The clutch mechanism 20 includes an axially slidable clutch 22, which is coupled with the intermediate shaft 7 by a spline structure and has a track 21 on the circumference thereof, and an eccentric pin 23 fitted into the track 21. The clutch 22 has, on both ends thereof, first clutch teeth 22a and second clutch teeth 22b which respectively engage with the first engagement claws 19 of the boss member 15 and the second engagement claws 28 of the second gear element 27. The axially sliding movement of the clutch 22 is defined between the boss member 15 and the second gear element 27 by engagement of first or second clutch teeth 22a or 22b with the first engagement claws 19 or the second engagement claws 28. A head 23a of the eccentric pin 23 is inserted into the track 21 in a direction perpendicular to the intermediate shaft 7, and is held in a pin seat 25 by a needle bearing 24. A body 23b of the eccentric pin 23 is rotatably fixed to a switching lever 26.

As clearly seen in FIG. 1, the cylindrical piston housing member 42 of the intermediate housing 4 holds the tool holder 30 which is supported by a ball bearing 29 on its forward (leftward in FIG. 1) portion. One end 42a of the piston housing member 42 is in contact with a cushion washer 30c. The tool holder 30 supports the slidably moving percussive element 31 in the forward portion thereof, and the slidably moving piston cylinder 32, which is coupled with the wobble arm 18 via a piston pin 18a, in the rear portion thereof. The air chamber 33 and the slidably moving striker 34 are disposed in the piston cylinder 32.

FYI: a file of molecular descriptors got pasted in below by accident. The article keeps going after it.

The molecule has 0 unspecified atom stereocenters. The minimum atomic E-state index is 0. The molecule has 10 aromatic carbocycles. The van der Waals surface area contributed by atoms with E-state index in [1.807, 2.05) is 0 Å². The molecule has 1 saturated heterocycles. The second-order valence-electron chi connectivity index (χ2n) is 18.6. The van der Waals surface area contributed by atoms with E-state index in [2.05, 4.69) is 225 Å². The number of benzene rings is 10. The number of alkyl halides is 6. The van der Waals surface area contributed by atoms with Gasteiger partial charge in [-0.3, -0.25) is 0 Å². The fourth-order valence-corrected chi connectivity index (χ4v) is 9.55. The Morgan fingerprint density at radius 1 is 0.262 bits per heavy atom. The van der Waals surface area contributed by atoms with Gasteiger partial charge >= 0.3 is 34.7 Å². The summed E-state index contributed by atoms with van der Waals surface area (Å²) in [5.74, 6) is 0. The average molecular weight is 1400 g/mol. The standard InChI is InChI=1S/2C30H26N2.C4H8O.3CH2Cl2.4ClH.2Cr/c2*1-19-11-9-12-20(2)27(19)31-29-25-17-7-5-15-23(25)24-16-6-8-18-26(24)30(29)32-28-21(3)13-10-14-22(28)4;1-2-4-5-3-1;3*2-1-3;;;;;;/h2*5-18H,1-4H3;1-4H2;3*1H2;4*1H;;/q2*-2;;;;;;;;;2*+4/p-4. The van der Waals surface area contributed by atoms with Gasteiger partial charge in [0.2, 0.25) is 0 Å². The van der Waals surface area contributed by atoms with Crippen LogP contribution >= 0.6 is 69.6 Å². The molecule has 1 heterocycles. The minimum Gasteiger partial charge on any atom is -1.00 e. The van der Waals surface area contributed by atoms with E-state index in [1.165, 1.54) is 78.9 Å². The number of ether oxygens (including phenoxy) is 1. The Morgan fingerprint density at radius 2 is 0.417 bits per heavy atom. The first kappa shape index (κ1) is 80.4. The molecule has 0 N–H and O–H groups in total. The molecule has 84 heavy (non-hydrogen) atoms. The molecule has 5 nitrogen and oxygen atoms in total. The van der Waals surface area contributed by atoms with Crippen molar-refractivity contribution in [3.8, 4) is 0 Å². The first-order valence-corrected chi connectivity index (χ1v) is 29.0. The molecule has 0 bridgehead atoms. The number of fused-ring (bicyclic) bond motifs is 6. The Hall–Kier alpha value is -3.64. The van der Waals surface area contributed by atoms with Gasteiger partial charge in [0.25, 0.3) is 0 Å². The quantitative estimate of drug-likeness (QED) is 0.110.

A rotary movement of the motor 5 is transmitted to the tool holder 30 via the third gear element 36 which is idlingly attached to outside of the tool holder 30. The third gear element 36 engages with the pinion 27a of the second gear element 27 and is pressed backward (rightward in FIG. 1) by a spring 37 fixed to a washer 35. A rear face 36a of the third gear element 36 includes a first clutch face 36b engaging with a second clutch face 30b formed on a front side wall of a flange 30a on a rear end of the tool holder 30. When an excessive load of the tool bit B is applied onto the tool holder 30, the first clutch face 36b of the third gear element 36 is disengaged from the second clutch face 30b of the tool holder 30 to race the third gear element 36.

Structure of the intermediate housing 4 is further described in detail based on the perspective view of FIG. 2, the cross sectional view of FIG. 3, and the bottom view of FIG. 4.